Writing in Harvard University's Health and Human Rights Journal, Lynn Morgan, Mary E. Woolley Professor of Anthropology at Mount Holyoke College, takes on the question of how activists talk about the need for women to control their own bodies and reproductive choices.
In “Reproductive Rights or Reproductive Justice? Lessons from Argentina," Morgan shares insights from discussions with Argentine feminist anthropologists, social scientists, and reproductive rights activists.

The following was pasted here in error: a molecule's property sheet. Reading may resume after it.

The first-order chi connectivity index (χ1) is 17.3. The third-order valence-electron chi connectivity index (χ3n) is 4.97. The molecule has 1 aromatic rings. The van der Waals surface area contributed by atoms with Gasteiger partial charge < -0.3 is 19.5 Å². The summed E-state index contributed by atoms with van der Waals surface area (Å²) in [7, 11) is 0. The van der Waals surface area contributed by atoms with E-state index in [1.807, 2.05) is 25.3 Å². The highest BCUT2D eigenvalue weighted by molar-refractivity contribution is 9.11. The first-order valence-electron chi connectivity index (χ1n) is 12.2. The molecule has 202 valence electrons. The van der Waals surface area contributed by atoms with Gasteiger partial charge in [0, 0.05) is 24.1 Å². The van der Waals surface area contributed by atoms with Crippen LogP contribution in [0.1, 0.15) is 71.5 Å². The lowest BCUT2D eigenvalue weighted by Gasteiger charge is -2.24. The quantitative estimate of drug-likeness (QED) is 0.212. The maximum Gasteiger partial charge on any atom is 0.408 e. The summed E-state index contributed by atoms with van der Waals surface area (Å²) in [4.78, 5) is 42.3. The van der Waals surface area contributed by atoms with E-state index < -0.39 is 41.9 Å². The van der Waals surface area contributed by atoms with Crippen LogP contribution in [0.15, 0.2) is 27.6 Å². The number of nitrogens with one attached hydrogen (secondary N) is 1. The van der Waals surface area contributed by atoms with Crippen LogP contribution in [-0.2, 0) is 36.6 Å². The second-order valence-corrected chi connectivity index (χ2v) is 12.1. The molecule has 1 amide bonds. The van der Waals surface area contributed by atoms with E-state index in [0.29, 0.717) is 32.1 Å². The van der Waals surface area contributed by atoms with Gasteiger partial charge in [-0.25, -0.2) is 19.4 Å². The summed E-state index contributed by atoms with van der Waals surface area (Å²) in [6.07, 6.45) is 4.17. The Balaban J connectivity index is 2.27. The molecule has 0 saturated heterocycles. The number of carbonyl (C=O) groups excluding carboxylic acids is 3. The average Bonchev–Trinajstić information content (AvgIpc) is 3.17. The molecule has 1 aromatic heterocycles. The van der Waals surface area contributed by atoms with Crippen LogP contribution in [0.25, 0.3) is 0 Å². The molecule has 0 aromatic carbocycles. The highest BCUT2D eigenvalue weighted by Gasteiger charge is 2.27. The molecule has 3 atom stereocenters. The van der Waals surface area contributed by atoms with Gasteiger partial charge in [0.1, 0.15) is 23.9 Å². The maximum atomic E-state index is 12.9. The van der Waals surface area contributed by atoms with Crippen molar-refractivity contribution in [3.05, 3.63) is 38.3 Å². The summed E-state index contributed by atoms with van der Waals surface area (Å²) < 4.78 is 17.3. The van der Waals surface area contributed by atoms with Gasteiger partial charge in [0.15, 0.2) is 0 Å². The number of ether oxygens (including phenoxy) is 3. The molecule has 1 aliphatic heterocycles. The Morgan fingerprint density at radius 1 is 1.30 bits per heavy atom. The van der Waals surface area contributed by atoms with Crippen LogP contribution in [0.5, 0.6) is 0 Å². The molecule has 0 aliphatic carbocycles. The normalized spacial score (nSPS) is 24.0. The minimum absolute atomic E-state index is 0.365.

"Argentine sexual and reproductive rights activists insist on using the language and framework of 'human rights,' even when many reproductive rights activists in the United States and elsewhere now prefer the framework of 'reproductive justice,' “ Morgan notes. Her paper analyzes why the Argentine movement to legalize abortion "relies on the contested concept of human rights."
"Argentine feminist human rights activists have long been attentive to the ways that social class, gender, migration, and racism intersect with reproduction," she wrote. "Because their government respects and responds to a human rights framework, however, they have not felt it necessary—as U.S. feminists have—to invent a new notion of reproductive justice in order to be heard."